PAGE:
DUCKS LTD. – MODERN FICTION
If there’s any genre I often associate with the GTA, it’s indie rock. Bands like Tokyo Police Club soundtracked my moving-off-to-college independence, and I feel like Ducks Ltd. is going to be that for this generation. It’s fun and a bit quirky, but in a way that makes you feel a little more grown up, a bit sophisticated.
POPPY – FLUX
I’ve been so thankful that Poppy shifted away from pop and into metal/rock, but I’m especially grateful with the release of Flux. This album has a blanket of pop that gently covers the darker, louder elements she’s been folding in over the past years, for a really unique combination.
BETWEEN YOU & ME – ARMAGEDDON
A soundtrack about the end of the world feels fitting for 2021. BYAM’s latest is honest and fun and a little self-loathing and upbeat and hopeful and everything I’ve felt — everything I’m sure we’ve all felt — over the last 365 days.
CHASE ATLANTIC – BEAUTY IN DEATH
Simultaneously meeting the lyrical content requirements for both my introverted and extroverted qualities, Chase Atlantic have been so consistent with the quality of their alt-RnB releases for the last half decade. Every time they flip from driving cars & doing drugs to an existential crisis about feeling lonely… it hits me full force.
UPSAHL – LADY JESUS
Taylor Upsahl — the new queen of catchy pop songwriting. I thought it was hard to think when I had each of her singles stuck in my head one at a time. I haven’t had space for a single thought in my mind since she released an entire album’s worth of radio hits.
SATE – THE FOOL
I’m so glad SATE and her music came into my life this year. A hurricane of howling vocals and rumbling bass lines, The Fool took my playlists and my heart by storm. “IV: #sfc” is the calm in the storm and not an introspective moment you want to miss. This album is best heard chronologically — it’s all about the literal journey, not the destination.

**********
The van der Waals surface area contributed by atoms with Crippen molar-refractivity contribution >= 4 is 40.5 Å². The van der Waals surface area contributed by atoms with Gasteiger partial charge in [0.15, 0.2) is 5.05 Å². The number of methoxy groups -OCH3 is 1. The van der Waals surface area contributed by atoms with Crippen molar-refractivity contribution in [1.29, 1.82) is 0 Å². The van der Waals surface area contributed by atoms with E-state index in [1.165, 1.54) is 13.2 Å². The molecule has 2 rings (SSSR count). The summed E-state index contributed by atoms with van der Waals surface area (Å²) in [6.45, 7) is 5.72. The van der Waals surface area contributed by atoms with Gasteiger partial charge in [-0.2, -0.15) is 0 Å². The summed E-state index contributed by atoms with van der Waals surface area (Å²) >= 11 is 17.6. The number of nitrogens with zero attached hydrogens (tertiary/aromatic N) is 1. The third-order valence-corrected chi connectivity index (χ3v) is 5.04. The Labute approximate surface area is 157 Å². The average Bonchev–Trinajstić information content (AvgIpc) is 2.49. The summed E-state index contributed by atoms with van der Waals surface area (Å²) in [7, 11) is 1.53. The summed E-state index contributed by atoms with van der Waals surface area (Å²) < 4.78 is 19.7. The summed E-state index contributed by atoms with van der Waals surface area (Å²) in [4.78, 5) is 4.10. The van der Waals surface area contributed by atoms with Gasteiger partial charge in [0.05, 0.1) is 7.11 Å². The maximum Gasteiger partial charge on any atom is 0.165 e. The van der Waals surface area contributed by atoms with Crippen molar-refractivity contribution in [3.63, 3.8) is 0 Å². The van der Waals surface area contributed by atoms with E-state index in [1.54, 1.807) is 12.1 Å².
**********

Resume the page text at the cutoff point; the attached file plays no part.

PONY – TV BABY
Everything PONY touches turns to gold (or maybe sickly-sweet pink) and debut album, TV Baby, just proves that maybe you can’t have too much of a good thing. Ten tracks of grungy power pop that celebrate the introvert lifestyle and the uncertainties of growing up through the lens of a 2010s movie soundtrack. I listen to “WebMD” every time I google my symptoms and find out that, once again, I am dying!
CLEOPATRICK – BUMMER
I think cleopatrick draw me in every time because… there’s just something about the fuzzy quality of the instrumentals that clashes with the clarity of the vocals. It makes me feel like I’m listening from between worlds, or tuned between channels picking up two different frequencies. I feel like I have to listen harder or I’ll miss the hard rock signal from deep space that’s coming through.
KIWI JR. – COOLER RETURNS
Kiwi Jr. feels like they dropped out of another era. Even the quality of the recording feels a touch vintage. Maybe like if the Beach Boys moved to Toronto and decided to make a soundtrack for a Wes Anderson movie? In the absolute best of ways. And anyone who writes about crying at the Dufferin Mall is good in my books.
TRASH BOAT – DON’T YOU FEEL AMAZING?
I was expecting more of a pop punk album from Trash Boat… so you can imagine my absolute euphoria when pressing play on an industrial rock album a la Nine Inch Nails. It’s heavy and raw and vulnerable, and a great testament for what can be achieved when you’re not afraid to take things in a wildly new direction.
SPIRITBOX – ETERNAL BLUE
Watching Spiritbox become one of the most loved bands in metal this year has been beautiful (especially as a Canadian). Hearing the smooth, gentle sounds of Courtney’s vocals compared to the deep growl of her screams… it seems impossible to switch between them so fluidly. No wonder we’re all obsessed.
CHLOE MORIONDO – BLOOD BUNNY